Parents want teachers to ban their children leaving school premises at lunchtime to stop them buying unhealthy snacks or takeaways, according to research published today.
A poll of 12,000 parents conducted by Laca, which represents school catering managers, found 73 per cent of parents were in favour of secondary school students, up to the age of 16, being barred from leaving the premises at lunchtime in case they bought junk food. A third (35 per cent) wanted the ban extended to sixth-formers.
Anne Bull, Laca's chairwoman, said the findings should be "a highly persuasive factor for headteachers to make changes to school policy".
She said: "Whilst we cannot prevent students buying from takeaways and shops on the way to or after school, we should encourage young people to use the school food services more during the time they are at school."
The poll, launched to mark the start of National School Meals Week, also showed that an overwhelming 92.3 per cent of parents were in favour of all schools having to abide by a minimum set of nutritional standards.
That finding was welcomed by Jamie Oliver, the TV chef who has been a vociferous critic of Education Secretary Michael Gove's plan to exempt academies and free schools. The guidelines were introduced in primary schools in 2008 and secondaries in 2009 after Oliver led a campaign. "It's blatantly clear from the outcome of [this] survey – which is a direct representation of what busy parents in this day and age actually think – what a humungous impact health has on our lives," the chef said.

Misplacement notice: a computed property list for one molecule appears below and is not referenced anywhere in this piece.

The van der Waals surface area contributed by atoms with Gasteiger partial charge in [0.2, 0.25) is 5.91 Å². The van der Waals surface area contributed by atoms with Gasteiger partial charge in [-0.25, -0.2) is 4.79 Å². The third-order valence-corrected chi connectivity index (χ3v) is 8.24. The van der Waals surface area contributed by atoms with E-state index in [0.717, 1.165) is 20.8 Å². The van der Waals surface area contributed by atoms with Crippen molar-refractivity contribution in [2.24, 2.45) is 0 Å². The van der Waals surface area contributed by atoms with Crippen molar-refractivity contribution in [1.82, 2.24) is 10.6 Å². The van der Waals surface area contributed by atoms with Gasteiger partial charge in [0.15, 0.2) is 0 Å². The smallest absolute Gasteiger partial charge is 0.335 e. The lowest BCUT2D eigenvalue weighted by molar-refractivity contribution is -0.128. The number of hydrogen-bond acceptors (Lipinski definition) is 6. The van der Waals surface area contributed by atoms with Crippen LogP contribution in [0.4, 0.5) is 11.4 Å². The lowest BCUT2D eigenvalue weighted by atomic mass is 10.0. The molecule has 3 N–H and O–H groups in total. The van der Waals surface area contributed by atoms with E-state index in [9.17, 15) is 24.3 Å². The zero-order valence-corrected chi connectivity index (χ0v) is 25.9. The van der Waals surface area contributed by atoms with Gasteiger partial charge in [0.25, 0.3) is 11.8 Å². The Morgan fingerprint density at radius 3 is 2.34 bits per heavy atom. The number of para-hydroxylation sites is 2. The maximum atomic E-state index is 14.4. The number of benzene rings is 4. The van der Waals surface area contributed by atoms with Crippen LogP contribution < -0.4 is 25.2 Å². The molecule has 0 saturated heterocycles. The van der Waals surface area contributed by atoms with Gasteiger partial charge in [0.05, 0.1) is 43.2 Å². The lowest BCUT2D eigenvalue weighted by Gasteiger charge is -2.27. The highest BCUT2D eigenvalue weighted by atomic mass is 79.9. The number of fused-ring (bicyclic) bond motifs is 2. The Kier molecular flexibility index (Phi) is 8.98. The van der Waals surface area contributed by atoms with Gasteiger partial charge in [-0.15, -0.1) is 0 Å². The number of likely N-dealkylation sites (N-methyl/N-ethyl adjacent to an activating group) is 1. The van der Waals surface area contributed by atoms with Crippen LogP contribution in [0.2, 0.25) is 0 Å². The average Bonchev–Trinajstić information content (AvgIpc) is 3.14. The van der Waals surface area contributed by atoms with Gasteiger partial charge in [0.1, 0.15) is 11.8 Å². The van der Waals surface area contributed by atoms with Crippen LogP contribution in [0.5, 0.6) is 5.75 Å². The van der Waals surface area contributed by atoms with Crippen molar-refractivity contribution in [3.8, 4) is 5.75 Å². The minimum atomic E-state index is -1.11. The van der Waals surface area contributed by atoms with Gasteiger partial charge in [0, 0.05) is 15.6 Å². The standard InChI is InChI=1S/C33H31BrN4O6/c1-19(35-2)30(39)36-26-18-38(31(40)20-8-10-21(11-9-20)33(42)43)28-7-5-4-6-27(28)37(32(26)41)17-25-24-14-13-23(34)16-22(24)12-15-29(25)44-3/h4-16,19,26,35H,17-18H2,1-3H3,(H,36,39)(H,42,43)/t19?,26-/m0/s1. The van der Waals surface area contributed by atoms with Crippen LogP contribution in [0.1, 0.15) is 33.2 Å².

"I just hope they show the results to Mr Gove and that he does something positive with the data."
Ms Bull added that parents were "sending out a clear message about their future expectations for school food provision".
Mr Gove has set up a review of school meals to be carried out by Henry Dimbleby and John Vincent, founders of the Leon restaurant chain, which will report next year.
A spokeswoman for the Department for Education said: "Some maintained schools and academies have said that they find the food standards too bureaucratic, difficult to administer and rigid. Despite not having to stick to them, many academies are actually exceeding the standards and are offering their pupils very high quality, nutritional food."